The opponent, Mark Fairchild, a disciple of Lyndon LaRouche, beat Sangmeister fairly handily, with 52 percent of the vote.
"In retrospect it was clear as crystal," says the Stevenson aide. The reasons why Fairchild (and Janice Hart) won are so obvious today they constitute a sort of purloined letter. Responsibility for the debacle can be widely apportioned, but to explain it in a few words, the public remained completely ignorant about Mark Fairchild and Janice Hart, an only slightly less ignorant about George Sangmeister and the party's choice for secretary of state, Aurelia Pucinski, leading to a vote that turned to a large extent on the relative pleasingness of unfamiliar surnames.
If he wants to cast blame, Stevenson needs look no further than into his own mirror. And Democrats from Mayor Washington on down who did not promote the entire slate on their sample ballots deserve censure.
But if Democratic voters are outraged at their own ignorance—and they ought to be—one institution above all must be held accountable for it. The press has its various duties but one leads all the others: to inform. It is supposed to do it routinely and it is supposed to do it well.
I asked Frank Devine how much responsibility he believes the press must bear. "A bit of it, not a lot," he said. I was thinking that Devine was understating the matter considerably when he continued, "We really did very dumbly. We didn't think about it. Really, the duty of a newspaper is to inform to make sensible choices, and we failed." He described the exercise in dissection and sorting out that began on page one of last Sunday's paper and will continue this Sunday as "doing our mea culpas."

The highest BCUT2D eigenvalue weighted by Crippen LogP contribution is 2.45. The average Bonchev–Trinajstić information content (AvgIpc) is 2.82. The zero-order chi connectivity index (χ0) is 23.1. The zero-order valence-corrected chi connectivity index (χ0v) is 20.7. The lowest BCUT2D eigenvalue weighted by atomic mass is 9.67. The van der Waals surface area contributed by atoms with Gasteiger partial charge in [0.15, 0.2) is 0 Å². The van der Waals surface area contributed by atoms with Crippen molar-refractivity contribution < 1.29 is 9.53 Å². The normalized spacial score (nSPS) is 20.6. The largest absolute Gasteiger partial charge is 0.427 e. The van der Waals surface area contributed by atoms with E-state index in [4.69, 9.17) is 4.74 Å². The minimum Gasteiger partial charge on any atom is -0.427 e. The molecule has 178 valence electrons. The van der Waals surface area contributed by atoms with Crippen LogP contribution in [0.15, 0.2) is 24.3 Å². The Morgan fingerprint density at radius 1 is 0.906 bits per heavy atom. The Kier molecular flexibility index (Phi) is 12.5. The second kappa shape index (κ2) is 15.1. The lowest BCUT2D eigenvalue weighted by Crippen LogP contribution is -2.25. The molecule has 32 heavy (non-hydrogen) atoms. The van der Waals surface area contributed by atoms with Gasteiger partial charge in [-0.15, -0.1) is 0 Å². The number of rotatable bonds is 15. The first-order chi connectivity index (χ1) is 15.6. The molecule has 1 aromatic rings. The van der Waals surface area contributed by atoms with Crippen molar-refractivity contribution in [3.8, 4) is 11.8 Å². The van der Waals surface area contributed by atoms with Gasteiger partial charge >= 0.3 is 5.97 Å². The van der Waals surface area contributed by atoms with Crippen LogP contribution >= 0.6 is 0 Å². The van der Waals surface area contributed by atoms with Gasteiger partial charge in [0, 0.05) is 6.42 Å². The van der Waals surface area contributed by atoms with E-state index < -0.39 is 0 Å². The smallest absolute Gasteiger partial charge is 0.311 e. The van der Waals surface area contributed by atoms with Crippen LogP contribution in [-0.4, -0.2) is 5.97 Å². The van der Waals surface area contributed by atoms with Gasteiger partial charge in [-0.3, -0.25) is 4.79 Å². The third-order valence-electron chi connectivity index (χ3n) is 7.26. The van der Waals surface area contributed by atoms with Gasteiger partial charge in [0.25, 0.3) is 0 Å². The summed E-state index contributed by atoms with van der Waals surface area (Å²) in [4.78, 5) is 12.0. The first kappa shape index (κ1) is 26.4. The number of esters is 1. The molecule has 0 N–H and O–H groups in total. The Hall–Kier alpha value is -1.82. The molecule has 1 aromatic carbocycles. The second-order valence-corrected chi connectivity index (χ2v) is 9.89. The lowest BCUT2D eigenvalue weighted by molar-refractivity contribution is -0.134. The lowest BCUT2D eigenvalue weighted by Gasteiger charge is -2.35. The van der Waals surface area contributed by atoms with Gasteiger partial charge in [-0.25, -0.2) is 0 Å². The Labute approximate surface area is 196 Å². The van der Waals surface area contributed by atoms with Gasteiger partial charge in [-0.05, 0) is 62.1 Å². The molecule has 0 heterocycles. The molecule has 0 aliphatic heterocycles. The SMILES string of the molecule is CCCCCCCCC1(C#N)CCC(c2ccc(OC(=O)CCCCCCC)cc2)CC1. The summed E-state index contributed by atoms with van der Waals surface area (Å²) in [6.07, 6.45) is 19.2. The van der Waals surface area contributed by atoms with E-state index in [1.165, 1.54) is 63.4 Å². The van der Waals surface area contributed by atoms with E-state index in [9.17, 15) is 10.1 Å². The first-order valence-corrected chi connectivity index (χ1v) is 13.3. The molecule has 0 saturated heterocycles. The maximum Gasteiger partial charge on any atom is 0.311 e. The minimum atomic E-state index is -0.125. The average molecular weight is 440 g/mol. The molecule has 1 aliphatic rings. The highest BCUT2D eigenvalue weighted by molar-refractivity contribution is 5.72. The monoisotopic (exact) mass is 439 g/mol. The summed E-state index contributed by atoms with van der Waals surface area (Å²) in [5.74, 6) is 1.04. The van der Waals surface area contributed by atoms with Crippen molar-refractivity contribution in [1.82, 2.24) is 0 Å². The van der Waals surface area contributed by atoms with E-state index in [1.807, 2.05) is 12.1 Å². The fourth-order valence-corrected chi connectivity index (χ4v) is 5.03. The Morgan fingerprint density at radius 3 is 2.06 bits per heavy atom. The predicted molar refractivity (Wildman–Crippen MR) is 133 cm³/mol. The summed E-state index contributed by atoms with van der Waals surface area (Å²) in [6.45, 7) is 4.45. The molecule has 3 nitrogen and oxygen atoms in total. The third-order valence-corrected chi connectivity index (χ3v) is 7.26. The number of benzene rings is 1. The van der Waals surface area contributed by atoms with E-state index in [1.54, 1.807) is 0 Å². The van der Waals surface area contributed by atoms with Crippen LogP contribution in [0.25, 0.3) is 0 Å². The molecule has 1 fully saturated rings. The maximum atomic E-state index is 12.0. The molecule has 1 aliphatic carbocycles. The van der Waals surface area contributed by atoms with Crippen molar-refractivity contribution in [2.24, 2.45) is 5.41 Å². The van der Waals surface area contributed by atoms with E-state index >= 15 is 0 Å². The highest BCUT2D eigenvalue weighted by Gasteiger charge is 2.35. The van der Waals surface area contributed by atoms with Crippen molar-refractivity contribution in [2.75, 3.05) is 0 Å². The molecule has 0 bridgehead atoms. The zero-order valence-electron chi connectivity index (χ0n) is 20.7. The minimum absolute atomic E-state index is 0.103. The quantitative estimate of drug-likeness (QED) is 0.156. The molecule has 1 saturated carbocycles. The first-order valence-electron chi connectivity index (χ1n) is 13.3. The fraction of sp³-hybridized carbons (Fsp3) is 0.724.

Devine said, "We failed because of our triage formulation." He said he meant by his that LaRouche candidates had done so poorly in the past that they didn't merit coverage this time. Devine wasn't on firm ground here: LaRouchians had won Democratic primaries before, though none of this scale; and circumstances this time, had he stopped to think about them (no one did), were different—Fairchild and Hart were the only alternatives to candidates who were sitting ducks.
"Some of our guys, including oddly enough, 'Page 10,' were identifying some of them as LaRouche," Devine said about the opposition to the official Democratic slate. "We were listening with interest but basically shrugging and saying, 'So what?'"
Everybody slept. Chip Berlet, an investigator/writer for Midwest Research, has tracked Lyndon LaRouche as closely as anyone in the country. He has watched the "linear rise" in the percentage of ballots LaRouchians have received in the various races they've entered, and he told me this week, "It doesn't take a genius to look at that trend and say these people are going to shock the Democrats one day." Berlet knew about Fairchild and Hart and the other LaRouchies in the primary.